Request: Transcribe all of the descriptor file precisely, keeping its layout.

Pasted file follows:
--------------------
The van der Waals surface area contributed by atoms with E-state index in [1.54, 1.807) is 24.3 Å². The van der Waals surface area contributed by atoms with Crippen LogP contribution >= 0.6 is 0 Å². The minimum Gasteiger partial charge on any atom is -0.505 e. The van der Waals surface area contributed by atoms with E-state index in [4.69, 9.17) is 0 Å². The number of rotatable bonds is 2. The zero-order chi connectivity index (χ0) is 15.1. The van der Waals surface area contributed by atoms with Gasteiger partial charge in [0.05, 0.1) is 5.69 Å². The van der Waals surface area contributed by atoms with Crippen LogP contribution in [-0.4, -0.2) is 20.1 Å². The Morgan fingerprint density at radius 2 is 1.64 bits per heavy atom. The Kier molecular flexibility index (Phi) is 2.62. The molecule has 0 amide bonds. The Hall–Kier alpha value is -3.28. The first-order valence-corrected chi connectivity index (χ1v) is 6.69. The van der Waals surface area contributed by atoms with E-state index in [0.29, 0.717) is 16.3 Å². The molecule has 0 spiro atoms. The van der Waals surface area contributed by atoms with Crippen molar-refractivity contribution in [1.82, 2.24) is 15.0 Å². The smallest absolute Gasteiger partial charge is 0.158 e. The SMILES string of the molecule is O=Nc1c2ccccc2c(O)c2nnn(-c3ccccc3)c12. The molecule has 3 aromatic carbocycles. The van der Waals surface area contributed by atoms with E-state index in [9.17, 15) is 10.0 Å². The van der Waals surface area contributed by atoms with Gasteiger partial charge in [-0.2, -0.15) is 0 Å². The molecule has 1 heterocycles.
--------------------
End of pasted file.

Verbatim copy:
The van der Waals surface area contributed by atoms with E-state index in [1.54, 1.807) is 24.3 Å². The van der Waals surface area contributed by atoms with Crippen LogP contribution >= 0.6 is 0 Å². The minimum Gasteiger partial charge on any atom is -0.505 e. The van der Waals surface area contributed by atoms with E-state index in [4.69, 9.17) is 0 Å². The number of rotatable bonds is 2. The zero-order chi connectivity index (χ0) is 15.1. The van der Waals surface area contributed by atoms with Gasteiger partial charge in [0.05, 0.1) is 5.69 Å². The van der Waals surface area contributed by atoms with Crippen LogP contribution in [-0.4, -0.2) is 20.1 Å². The Morgan fingerprint density at radius 2 is 1.64 bits per heavy atom. The Kier molecular flexibility index (Phi) is 2.62. The molecule has 0 amide bonds. The Hall–Kier alpha value is -3.28. The first-order valence-corrected chi connectivity index (χ1v) is 6.69. The van der Waals surface area contributed by atoms with E-state index in [0.29, 0.717) is 16.3 Å². The molecule has 0 spiro atoms. The van der Waals surface area contributed by atoms with Crippen molar-refractivity contribution in [1.82, 2.24) is 15.0 Å². The smallest absolute Gasteiger partial charge is 0.158 e. The SMILES string of the molecule is O=Nc1c2ccccc2c(O)c2nnn(-c3ccccc3)c12. The molecule has 3 aromatic carbocycles. The van der Waals surface area contributed by atoms with E-state index in [9.17, 15) is 10.0 Å². The van der Waals surface area contributed by atoms with Gasteiger partial charge in [-0.2, -0.15) is 0 Å². The molecule has 1 heterocycles.